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y desire the success of the sacred cause in which we are all engaged — a cause common to us all. We have one faith, one destiny. In regard to Jenifer‘s conduct, you are already apprised of it. I was before the Assistant Secretary of the War Department to-day, in company with Judge Camden, who has been in the Southwest on Judge Fulkerson's circuit, and gave such information as we possessed. Your friend, and. S. Fulton. We fully concur in the views and opinions of Judge Fulton. David McCOMAS. Evermont Ward. G. D. Camden. headquarters near Clinton, La., May 11, 1862. Maj. Gen. Leonidas Polk, First Division, O. S. Army: Sir: I have the honor to report that I have visited several of the parishes on the Mississippi River in pursuit of guns. Since the occupation of New Orleans and Baton Rouge by the enemy companies have been organized throughout the State, taking with them all the arms that can be procured. I have been busily engaged aiding the officers in their organiza
House of Delegates. Monday, May 12, 1862. The House was opened with prayer by the Rev. Dr. Woodridge, of the P E Church. Mr. Crockett presented a communication from Judges A S Fulton, David McComas, Evermont Ward, and G D Camden deputed by the citizens of Southwestern Virginia to petition the General Assembly to use all his exertions towards the restoration of Gen. John B Floyd to his command. The communication called attention to the fact that Southwestern Virginia possesses more means for the successful prosecution of the war, in the shape of salt, lead, and iron, than any other section of country of its extent in the entire confederacy. How that this valuable region was threatened by the enemy, it is important that it should be well defended. The means of protection was already there — the mentand the leader — but that leader, General John B. Floyd, was deprived of his authority to command. The people were anxious for Gen. Floyd again to take the field and thousa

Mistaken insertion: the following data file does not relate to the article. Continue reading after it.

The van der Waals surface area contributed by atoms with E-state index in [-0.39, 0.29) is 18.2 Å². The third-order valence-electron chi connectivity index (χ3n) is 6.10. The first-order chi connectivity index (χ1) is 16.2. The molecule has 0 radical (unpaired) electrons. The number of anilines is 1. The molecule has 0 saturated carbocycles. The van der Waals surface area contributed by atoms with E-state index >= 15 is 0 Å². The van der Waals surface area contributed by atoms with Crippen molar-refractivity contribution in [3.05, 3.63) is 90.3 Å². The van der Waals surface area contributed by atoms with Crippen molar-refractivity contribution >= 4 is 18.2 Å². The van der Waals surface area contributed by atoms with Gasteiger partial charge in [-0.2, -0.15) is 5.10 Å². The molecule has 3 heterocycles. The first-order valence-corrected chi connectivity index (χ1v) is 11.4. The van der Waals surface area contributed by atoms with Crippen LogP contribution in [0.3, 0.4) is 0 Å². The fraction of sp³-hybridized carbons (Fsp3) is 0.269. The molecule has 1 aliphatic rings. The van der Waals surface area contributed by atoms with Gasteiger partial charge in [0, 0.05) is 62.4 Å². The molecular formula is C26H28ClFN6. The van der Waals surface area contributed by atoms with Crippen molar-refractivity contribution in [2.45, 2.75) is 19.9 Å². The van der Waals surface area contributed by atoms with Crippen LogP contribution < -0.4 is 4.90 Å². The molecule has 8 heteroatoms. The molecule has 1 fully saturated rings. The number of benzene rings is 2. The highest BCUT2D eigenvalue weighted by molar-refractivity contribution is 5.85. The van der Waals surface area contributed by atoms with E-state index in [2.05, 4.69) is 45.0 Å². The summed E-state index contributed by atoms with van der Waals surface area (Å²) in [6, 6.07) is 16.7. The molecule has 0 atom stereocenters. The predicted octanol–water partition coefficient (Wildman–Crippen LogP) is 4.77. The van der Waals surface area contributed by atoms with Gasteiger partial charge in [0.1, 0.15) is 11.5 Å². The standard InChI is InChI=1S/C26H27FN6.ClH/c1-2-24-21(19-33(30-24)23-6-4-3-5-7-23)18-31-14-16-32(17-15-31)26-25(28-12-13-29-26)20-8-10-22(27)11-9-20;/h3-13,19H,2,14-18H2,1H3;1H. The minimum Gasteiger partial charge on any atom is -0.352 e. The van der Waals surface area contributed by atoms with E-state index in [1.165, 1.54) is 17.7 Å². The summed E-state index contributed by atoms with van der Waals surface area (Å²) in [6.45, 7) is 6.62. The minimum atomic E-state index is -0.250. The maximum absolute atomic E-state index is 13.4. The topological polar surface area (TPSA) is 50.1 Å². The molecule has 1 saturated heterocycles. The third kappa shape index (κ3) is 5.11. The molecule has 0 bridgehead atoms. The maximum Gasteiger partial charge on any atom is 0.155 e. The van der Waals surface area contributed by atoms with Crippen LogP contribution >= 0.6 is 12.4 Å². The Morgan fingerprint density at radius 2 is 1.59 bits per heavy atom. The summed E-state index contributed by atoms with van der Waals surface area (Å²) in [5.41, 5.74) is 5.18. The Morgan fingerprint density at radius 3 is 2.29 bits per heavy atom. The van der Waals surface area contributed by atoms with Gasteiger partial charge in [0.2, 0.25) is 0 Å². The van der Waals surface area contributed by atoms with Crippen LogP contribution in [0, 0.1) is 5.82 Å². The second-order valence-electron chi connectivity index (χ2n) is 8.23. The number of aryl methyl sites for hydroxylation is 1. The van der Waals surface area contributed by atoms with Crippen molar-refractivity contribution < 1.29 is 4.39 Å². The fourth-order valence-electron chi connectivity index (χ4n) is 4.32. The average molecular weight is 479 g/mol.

is invited to appoint five commissioners to meet similar commissioners from the North. The introduction of the resolutions elicited a sharp debate, and the same were indefinitely postponed by a vote of one hundred and one ayes to two noes--Messrs. Miller, of Lee, and Smith, of Russell, voting against the indefinite postponement. Mr. Duval offered a resolution in regard to the filling of the vacancy in the judgeship of the eighteenth judicial circuit, made vacant by the death of Judge David McComas. Mr. Hunter, of Berkeley, offered a resolution inviting legislation on the subject of desertion and the unlawful evasion of military duty, making both infamous crimes, and disfranchising those found guilty of them. Mr. Baskerville introduced a resolution recommending the immediate rebuilding of that part of the Roanoke and Valley railroad between Raleigh and Gaston, in the county of Granville, North Carolina, and the town of Clarksville, on the Roanoke river, in the county o